Category: 300 Reviews | Posted by: admin
Article Date: March 23, 2007 | Publication: Daily Record | Author: editors
Publication/Article Link:http://www.dailyrecord.co.uk/

Scot Gerard Butler shines in Hollywood's latest swords and sandals blockbuster 300 **** 15

LOOK up "spartan" in the dictionary, and it describes conditions that are "simple and sometimes harsh".

It might also refer you to the ancient city of Sparta and a race of warriors who were famous for their fearless ability to endure any amount of discomfort.

It's those Spartans who are the stars of this comic-bookmeets-action-epic blockbuster.

Based on a graphic novel by Frank Miller, 300 takes the swords-and-sandals world of Gladiator, Troy and Alexander on to a new visual level.

Robert Rodriguez's adaptation of Sin City matches the black-andwhite woodcut-print look of Miller's original pages. Zack Snyder's screen take on 300 is also visually amazing, with burnished bronze and steel-blue washes across every frame.

Unlike Russell Crowe's tiger tussles in Gladiator's computer recreated Colosseum, 300 doesn't aim for realism. Here human actors and CGI graphics combine to form a fantasy world where muscle men in bright red cloaks take on enemy hordes that include half-monsters who seem to have slipped out of horror video games.

I'm fairly sure that, even in 480 BC, the Persian Army didn't contain a giant with forearms like crab claws, but somehow this ferocious figure fits into the hyper-stylised world of the film.

In fact, thanks to the voiceover that's wrapped around the story, 300 feels more like an ancient myth than ahistory lesson. Throughout the movie, Dilios (David Wenham) recounts the heroic feats of King Leonidas (Gerard Butler) and his soldiers. They've already become legends by the time the words come out of Dilios' mouth.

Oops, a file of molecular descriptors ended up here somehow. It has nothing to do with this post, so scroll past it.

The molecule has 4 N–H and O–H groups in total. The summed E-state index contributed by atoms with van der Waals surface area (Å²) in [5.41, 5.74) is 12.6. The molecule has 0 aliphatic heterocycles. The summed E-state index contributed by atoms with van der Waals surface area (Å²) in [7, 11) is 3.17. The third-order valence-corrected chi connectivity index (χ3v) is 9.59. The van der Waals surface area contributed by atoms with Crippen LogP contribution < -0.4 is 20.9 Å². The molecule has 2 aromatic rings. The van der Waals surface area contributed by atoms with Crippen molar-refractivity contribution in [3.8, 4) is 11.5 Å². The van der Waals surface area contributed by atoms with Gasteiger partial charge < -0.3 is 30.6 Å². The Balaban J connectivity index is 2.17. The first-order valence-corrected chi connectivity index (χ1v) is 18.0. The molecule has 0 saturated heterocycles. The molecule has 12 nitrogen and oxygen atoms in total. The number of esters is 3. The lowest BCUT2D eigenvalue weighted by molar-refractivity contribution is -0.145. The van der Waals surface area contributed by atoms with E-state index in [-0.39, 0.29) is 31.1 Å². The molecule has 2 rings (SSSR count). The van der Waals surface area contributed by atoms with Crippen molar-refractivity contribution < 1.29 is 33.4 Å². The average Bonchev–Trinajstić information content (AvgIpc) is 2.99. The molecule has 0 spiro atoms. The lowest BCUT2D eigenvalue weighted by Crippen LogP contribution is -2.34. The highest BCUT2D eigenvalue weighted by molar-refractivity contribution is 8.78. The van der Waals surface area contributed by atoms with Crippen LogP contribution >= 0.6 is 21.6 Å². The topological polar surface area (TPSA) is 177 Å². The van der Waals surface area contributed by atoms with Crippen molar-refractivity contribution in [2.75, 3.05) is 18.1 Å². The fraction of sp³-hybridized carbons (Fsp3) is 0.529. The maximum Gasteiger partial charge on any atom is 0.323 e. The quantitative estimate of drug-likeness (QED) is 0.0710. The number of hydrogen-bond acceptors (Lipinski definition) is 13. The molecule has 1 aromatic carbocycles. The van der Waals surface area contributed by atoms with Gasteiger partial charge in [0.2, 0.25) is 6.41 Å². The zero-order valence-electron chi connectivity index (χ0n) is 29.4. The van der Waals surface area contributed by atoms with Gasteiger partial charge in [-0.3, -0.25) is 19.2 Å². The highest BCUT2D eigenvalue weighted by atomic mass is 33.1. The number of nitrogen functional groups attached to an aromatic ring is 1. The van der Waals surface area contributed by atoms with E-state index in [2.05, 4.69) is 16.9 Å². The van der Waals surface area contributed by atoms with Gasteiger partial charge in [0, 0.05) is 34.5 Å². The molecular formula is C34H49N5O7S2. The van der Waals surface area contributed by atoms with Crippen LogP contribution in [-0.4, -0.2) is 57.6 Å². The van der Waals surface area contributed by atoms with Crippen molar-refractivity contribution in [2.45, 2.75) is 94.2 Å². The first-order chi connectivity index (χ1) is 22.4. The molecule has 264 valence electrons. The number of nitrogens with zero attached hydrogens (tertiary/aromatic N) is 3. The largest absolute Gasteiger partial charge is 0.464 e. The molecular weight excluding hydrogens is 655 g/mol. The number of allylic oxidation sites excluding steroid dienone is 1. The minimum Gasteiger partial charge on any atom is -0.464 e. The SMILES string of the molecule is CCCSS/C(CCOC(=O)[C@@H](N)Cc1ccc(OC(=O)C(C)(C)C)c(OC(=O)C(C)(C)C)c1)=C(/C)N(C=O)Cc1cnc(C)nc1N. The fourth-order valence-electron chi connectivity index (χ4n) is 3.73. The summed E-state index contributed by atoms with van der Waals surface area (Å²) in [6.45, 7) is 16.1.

Threatened by the advance of the Persian Empire, Leonidas takes 300 of his crack troops into battle against hundreds of thousands of enemies.

The odds are outrageous, but the Spartans win victory after victory because they are free men fighting against slaves. Their ruthless training as boys has hardened them into the most effective killing machines the ancient world has known.

They fight for their friends and fellow citizens, matching awesome strength with tactical brilliance and unswerving loyalty.

While the Persian bodies pile up at the Battle of Thermopylae, Leonidas' wife, Queen Gorgo (Lena Headey), is involved in a stealthier fight back home. She tries to persuade Sparta's council to send more soldiers to her husband's aid, but treacherous, lustful senator Theron (Dominic West) has a different agenda.

It's here that, in among all of the fantasy action, the film adds something relevant to current wars in Iraq and Afghanistan. Corrupt politicians lining their own pockets and betraying our boys on the battlefield? Surely not.

As Leonidas, Glasgow-born actor Gerard Butler strides around showing off stomach muscles that wouldn't be out of place on a marble statue. Eyes aflame with fierce pride and intelligence, he barks out orders but has his tender moments.

It's a heroic performance of epic proportions, perfectly suited to the over-the-top action on show.

After a couple of early mishaps (Dracula 2000, Tomb Raider 2), Butler has gone from Scottish drama Dear Frankie to No.1 at the US box office. Hats - or maybe that should be helmets - off to him for keeping his Scottish accent intact in the midst of these ancient battles.

The brutal fight scenes are part of 300's mainstream appeal. You get a lot of severed heads for your '15' certificate these days - and they're just the gory tip of the iceberg.

Limbs are hacked off, arrows pierce flesh and blood splashes across the screen. Computeranimated blood, that is, because the censors are strangely lenient when it comes to fantasy violence.

Undoubtedly the best thing about 300 is how astonishingly distinctive it looks. Somehow Snyder, who directed the excellent Dawn Of The Dead remake, has slipped a bloodthirsty art movie under the radar, passing it off as an action blockbuster.

If classical history was always like this, there would be queues outside the classroom door.